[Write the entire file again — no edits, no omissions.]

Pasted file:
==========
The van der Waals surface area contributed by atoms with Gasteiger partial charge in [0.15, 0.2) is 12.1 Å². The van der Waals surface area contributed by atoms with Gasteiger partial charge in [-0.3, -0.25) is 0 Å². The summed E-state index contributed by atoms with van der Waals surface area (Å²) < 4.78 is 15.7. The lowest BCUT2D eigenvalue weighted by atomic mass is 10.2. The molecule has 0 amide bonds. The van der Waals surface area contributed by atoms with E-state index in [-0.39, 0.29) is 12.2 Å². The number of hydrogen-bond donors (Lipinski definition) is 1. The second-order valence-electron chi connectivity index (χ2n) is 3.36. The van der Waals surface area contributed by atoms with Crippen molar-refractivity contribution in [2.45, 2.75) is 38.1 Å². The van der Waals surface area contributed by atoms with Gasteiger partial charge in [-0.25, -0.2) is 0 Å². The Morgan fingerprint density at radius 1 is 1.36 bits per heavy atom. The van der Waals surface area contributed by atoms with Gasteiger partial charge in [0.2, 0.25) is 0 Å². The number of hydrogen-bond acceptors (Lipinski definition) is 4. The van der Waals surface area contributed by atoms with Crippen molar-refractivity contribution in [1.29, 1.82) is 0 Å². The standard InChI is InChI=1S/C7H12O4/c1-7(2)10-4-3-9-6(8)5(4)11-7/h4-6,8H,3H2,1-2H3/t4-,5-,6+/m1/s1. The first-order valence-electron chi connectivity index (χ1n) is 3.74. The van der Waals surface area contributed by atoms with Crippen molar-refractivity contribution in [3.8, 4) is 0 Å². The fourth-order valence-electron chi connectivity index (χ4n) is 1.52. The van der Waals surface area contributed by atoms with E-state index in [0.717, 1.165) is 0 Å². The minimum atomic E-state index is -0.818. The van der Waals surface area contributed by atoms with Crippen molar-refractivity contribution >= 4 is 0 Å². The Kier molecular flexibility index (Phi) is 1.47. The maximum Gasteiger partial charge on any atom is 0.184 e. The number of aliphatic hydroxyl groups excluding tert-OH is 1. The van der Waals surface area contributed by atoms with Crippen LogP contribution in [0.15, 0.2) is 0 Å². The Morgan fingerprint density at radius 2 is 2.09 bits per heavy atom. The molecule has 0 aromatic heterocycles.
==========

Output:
The van der Waals surface area contributed by atoms with Gasteiger partial charge in [0.15, 0.2) is 12.1 Å². The van der Waals surface area contributed by atoms with Gasteiger partial charge in [-0.3, -0.25) is 0 Å². The summed E-state index contributed by atoms with van der Waals surface area (Å²) < 4.78 is 15.7. The lowest BCUT2D eigenvalue weighted by atomic mass is 10.2. The molecule has 0 amide bonds. The van der Waals surface area contributed by atoms with E-state index in [-0.39, 0.29) is 12.2 Å². The number of hydrogen-bond donors (Lipinski definition) is 1. The second-order valence-electron chi connectivity index (χ2n) is 3.36. The van der Waals surface area contributed by atoms with Crippen molar-refractivity contribution in [2.45, 2.75) is 38.1 Å². The van der Waals surface area contributed by atoms with Gasteiger partial charge in [-0.25, -0.2) is 0 Å². The Morgan fingerprint density at radius 1 is 1.36 bits per heavy atom. The van der Waals surface area contributed by atoms with Gasteiger partial charge in [0.2, 0.25) is 0 Å². The number of hydrogen-bond acceptors (Lipinski definition) is 4. The van der Waals surface area contributed by atoms with Crippen molar-refractivity contribution in [1.29, 1.82) is 0 Å². The standard InChI is InChI=1S/C7H12O4/c1-7(2)10-4-3-9-6(8)5(4)11-7/h4-6,8H,3H2,1-2H3/t4-,5-,6+/m1/s1. The first-order valence-electron chi connectivity index (χ1n) is 3.74. The van der Waals surface area contributed by atoms with Crippen molar-refractivity contribution in [3.8, 4) is 0 Å². The fourth-order valence-electron chi connectivity index (χ4n) is 1.52. The van der Waals surface area contributed by atoms with E-state index in [0.717, 1.165) is 0 Å². The minimum atomic E-state index is -0.818. The van der Waals surface area contributed by atoms with Crippen molar-refractivity contribution >= 4 is 0 Å². The Kier molecular flexibility index (Phi) is 1.47. The maximum Gasteiger partial charge on any atom is 0.184 e. The number of aliphatic hydroxyl groups excluding tert-OH is 1. The van der Waals surface area contributed by atoms with Crippen LogP contribution in [0.15, 0.2) is 0 Å². The Morgan fingerprint density at radius 2 is 2.09 bits per heavy atom. The molecule has 0 aromatic heterocycles.